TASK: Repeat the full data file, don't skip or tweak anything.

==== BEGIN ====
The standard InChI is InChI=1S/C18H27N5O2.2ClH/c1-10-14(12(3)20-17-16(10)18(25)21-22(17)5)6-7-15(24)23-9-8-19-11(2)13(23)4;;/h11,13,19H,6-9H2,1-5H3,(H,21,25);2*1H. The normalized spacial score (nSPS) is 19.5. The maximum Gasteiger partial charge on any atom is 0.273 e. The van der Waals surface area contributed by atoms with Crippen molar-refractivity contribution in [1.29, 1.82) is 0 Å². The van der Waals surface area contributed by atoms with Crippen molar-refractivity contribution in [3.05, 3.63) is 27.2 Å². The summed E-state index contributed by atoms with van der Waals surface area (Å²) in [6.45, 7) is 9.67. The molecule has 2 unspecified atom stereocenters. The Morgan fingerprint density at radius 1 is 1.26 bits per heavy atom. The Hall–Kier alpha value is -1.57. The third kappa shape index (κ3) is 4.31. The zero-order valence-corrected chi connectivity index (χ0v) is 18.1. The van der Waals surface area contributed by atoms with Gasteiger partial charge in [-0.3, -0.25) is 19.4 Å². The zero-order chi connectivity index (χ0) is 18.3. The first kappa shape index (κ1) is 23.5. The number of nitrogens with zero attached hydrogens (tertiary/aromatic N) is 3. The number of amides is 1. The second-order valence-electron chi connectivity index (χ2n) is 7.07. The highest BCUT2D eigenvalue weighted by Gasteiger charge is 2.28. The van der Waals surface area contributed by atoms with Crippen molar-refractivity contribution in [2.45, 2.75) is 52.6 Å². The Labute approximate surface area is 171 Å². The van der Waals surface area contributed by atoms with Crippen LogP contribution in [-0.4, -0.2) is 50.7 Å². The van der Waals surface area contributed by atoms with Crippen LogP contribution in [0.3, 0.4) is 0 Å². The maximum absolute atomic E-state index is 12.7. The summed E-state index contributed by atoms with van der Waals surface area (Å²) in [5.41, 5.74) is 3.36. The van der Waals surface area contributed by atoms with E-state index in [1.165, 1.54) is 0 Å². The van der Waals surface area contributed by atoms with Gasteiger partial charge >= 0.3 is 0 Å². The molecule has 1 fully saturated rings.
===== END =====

The standard InChI is InChI=1S/C18H27N5O2.2ClH/c1-10-14(12(3)20-17-16(10)18(25)21-22(17)5)6-7-15(24)23-9-8-19-11(2)13(23)4;;/h11,13,19H,6-9H2,1-5H3,(H,21,25);2*1H. The normalized spacial score (nSPS) is 19.5. The maximum Gasteiger partial charge on any atom is 0.273 e. The van der Waals surface area contributed by atoms with Crippen molar-refractivity contribution in [1.29, 1.82) is 0 Å². The van der Waals surface area contributed by atoms with Crippen molar-refractivity contribution in [3.05, 3.63) is 27.2 Å². The summed E-state index contributed by atoms with van der Waals surface area (Å²) in [6.45, 7) is 9.67. The molecule has 2 unspecified atom stereocenters. The Morgan fingerprint density at radius 1 is 1.26 bits per heavy atom. The Hall–Kier alpha value is -1.57. The third kappa shape index (κ3) is 4.31. The zero-order valence-corrected chi connectivity index (χ0v) is 18.1. The van der Waals surface area contributed by atoms with Gasteiger partial charge in [-0.3, -0.25) is 19.4 Å². The zero-order chi connectivity index (χ0) is 18.3. The first kappa shape index (κ1) is 23.5. The number of nitrogens with zero attached hydrogens (tertiary/aromatic N) is 3. The number of amides is 1. The second-order valence-electron chi connectivity index (χ2n) is 7.07. The highest BCUT2D eigenvalue weighted by Gasteiger charge is 2.28. The van der Waals surface area contributed by atoms with Crippen molar-refractivity contribution in [2.45, 2.75) is 52.6 Å². The Labute approximate surface area is 171 Å². The van der Waals surface area contributed by atoms with Crippen LogP contribution in [-0.4, -0.2) is 50.7 Å². The van der Waals surface area contributed by atoms with Crippen LogP contribution in [0.3, 0.4) is 0 Å². The maximum absolute atomic E-state index is 12.7. The summed E-state index contributed by atoms with van der Waals surface area (Å²) in [5.41, 5.74) is 3.36. The van der Waals surface area contributed by atoms with E-state index in [1.165, 1.54) is 0 Å². The van der Waals surface area contributed by atoms with Gasteiger partial charge >= 0.3 is 0 Å². The molecule has 1 fully saturated rings.